DIY Remote Controlled Lawn Mower

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Re: DIY Remote Controlled Lawn Mower

#41  Postby felltoearth » Mar 25, 2020 9:53 am

May be a stupid question but why the 24V power supply if you have to step it down so much?
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Re: DIY Remote Controlled Lawn Mower

#42  Postby theropod_V_2.0 » Mar 25, 2020 10:09 am

felltoearth wrote:May be a stupid question but why the 24V power supply if you have to step it down so much?

No such thing, felltoearth.

The drive motors are used wheelchair units designed to operate at the 24 volt nominal battery voltage. Running them at 12 volts would be possible, but the amperage drain would double and that would shorten the life of the brushes and commutator that feeds the armature windings. The Arduino on-board regulator might be able to accept that high voltage, but it would be right at the upper limit of its tolerance. The easiest way to step down that 24 volts is by using the little solid state LM7805 (5V) regulator for the Arduino and the LD1117 (3.3 V) for the wifi module. Both of those large “transistor” looking devices are cheap and been used for years in these type situations.

The motor drivers (BTS7960B’s) and these regulators will generate some heat at maximum load, and I am seriously considering using a thermistor (a variable resistor that changes value when heated) attached to the large heat sinks incorporated into the motor drivers to switch on a computer cooling fan at some yet to be determined threshold. I have several analog inputs left on the Arduino Nano operating as the “Slave”, and it would be a simple addition to the code to output a signal once that threshold was reached. That Arduino signal would then in turn on an N channel mosFET to drive the fan. The Arduino itself is not capable of driving even a small fan, so this multi step system would have to be implemented. I already have all the parts on hand to do this, but will probably wait until I have tested the drive coding before spending much time on the issue. That fan would also cool the heat sink for the voltage regulators, but I really don’t expect much heat build up in those devices as their loads will be well below their upper limits.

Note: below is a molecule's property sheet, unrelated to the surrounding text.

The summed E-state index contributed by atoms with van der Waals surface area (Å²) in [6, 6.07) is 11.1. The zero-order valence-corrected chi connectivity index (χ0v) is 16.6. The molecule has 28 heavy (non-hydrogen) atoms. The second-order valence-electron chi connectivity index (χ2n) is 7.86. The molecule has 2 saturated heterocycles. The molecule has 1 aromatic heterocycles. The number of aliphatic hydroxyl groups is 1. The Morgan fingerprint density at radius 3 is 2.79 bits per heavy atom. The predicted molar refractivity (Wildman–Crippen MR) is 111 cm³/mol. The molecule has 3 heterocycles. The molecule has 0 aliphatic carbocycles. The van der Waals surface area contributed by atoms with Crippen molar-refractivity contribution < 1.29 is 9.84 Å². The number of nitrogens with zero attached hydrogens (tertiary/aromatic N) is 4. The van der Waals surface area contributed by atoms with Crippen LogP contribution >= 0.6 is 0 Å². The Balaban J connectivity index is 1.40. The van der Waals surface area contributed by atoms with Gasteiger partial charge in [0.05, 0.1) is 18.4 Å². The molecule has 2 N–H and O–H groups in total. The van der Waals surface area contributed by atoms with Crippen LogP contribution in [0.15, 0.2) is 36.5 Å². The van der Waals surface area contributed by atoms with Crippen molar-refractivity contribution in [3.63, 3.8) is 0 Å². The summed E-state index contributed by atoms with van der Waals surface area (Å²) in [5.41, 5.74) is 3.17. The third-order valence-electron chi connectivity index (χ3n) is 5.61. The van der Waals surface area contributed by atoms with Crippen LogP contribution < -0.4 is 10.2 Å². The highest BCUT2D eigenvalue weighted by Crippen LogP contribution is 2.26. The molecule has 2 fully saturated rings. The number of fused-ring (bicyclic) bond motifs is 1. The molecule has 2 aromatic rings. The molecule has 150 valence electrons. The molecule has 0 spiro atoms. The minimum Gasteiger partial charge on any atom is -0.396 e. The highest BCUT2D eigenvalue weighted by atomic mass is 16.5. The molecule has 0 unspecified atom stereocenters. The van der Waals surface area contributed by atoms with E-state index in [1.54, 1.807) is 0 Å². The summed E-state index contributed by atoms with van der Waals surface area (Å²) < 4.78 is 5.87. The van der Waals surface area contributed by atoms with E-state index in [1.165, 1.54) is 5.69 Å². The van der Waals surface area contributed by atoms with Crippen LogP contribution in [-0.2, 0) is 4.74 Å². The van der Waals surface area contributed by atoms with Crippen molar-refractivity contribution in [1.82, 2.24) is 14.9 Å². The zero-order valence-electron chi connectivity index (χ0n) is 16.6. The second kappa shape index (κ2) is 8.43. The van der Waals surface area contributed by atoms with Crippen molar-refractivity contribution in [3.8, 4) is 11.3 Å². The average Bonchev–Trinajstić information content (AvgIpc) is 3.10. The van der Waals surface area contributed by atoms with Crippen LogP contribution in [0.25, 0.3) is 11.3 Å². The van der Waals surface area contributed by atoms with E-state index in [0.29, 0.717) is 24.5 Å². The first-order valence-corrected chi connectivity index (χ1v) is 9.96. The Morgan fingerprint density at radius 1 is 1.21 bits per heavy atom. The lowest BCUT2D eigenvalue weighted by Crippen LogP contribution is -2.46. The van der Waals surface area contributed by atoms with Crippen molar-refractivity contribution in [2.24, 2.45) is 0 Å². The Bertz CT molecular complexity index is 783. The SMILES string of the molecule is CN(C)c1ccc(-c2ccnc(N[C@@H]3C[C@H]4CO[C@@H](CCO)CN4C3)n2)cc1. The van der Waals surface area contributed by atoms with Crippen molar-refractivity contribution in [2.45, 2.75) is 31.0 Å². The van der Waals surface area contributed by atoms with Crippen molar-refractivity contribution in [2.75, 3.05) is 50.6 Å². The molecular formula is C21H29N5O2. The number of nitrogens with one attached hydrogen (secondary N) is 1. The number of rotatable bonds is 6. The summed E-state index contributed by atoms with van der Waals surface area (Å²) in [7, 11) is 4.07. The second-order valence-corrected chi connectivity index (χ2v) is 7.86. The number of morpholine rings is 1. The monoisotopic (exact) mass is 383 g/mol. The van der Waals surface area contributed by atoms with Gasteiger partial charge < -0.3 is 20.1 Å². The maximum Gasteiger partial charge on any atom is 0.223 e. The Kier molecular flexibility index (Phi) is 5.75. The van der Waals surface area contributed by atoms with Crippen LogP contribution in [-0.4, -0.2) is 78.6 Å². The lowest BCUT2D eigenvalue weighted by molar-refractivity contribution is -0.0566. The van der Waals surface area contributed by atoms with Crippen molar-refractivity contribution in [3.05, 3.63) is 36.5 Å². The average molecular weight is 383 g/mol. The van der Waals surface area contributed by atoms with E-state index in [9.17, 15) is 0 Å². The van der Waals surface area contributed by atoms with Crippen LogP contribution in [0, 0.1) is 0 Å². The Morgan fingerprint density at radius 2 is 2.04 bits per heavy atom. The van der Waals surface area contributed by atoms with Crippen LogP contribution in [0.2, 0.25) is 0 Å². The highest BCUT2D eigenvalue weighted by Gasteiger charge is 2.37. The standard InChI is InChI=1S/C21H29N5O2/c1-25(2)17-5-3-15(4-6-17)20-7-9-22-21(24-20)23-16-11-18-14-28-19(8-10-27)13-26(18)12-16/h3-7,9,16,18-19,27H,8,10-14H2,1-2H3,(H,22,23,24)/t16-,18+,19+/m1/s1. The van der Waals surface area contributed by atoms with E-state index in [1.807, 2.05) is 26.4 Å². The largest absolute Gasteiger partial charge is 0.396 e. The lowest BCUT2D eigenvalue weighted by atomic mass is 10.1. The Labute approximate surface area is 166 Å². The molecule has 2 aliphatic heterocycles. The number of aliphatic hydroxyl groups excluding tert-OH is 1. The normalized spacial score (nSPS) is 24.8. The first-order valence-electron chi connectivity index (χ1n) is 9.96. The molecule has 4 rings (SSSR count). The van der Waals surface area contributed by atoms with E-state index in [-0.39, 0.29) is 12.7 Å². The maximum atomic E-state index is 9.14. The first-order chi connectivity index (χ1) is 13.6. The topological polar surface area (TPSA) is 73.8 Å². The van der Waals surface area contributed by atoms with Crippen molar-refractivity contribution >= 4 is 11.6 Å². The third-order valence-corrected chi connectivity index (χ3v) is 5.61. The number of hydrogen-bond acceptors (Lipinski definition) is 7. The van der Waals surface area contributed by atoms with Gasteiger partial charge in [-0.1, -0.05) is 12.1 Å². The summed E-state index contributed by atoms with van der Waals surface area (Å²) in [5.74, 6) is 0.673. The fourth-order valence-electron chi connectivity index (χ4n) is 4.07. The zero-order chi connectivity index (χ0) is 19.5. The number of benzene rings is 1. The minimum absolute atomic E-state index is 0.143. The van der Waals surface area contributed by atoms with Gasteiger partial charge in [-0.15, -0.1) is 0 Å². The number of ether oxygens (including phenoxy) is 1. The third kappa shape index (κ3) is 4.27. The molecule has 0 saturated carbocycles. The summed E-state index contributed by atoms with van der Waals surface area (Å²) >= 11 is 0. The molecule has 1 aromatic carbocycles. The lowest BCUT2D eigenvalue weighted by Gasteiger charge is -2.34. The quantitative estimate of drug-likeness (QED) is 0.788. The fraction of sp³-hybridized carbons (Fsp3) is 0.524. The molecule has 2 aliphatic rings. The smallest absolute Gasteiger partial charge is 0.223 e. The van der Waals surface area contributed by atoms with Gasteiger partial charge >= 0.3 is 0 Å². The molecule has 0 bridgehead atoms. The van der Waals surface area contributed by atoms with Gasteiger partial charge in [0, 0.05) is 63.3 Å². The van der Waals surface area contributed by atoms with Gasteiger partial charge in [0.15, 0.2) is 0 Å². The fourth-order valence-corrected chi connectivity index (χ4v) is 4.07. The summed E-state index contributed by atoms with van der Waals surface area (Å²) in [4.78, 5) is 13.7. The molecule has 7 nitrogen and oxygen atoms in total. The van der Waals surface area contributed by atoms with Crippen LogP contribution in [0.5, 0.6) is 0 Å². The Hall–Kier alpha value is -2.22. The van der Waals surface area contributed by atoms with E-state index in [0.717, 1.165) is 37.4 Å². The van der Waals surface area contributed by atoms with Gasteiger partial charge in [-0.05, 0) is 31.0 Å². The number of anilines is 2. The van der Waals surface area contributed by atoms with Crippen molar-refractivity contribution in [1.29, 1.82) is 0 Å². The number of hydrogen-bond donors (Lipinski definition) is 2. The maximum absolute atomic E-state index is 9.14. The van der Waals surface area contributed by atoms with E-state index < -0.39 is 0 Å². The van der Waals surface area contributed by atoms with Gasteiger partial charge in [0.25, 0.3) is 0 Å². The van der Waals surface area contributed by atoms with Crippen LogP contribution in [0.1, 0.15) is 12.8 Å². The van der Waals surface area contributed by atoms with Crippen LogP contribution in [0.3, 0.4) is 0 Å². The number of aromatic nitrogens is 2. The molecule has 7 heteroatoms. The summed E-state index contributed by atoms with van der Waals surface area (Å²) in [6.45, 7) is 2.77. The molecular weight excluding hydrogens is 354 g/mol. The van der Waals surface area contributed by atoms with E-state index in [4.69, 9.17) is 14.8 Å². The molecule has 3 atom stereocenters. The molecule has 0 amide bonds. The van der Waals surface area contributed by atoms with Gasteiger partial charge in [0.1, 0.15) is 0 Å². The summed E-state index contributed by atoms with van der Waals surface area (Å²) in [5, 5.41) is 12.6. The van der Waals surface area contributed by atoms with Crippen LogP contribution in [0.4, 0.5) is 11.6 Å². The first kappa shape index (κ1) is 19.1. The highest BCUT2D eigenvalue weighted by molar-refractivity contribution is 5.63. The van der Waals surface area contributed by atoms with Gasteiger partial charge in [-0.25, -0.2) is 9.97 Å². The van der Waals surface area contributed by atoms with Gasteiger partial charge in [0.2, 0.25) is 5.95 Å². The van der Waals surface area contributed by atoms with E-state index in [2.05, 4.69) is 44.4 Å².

Upon giving the power supply issue a little more thought it became clear that supplying the LM7805 with raw 24 volts from the batteries would be pushing its upper limit. In light of this I’ve added a third step down regulator. This third device is an LM7812 12 volt regulator capable of sinking a little over 1 amp, which should be well above the load demanded of the Arduino and wifi module. The LM7812 is more than capable of dropping the 24 volts down so the downstream regulators can operate safely. Considering the heat and rough conditions under which the entire “Slave” will experience I don’t want the electronics stressed by running at their ragged edges.
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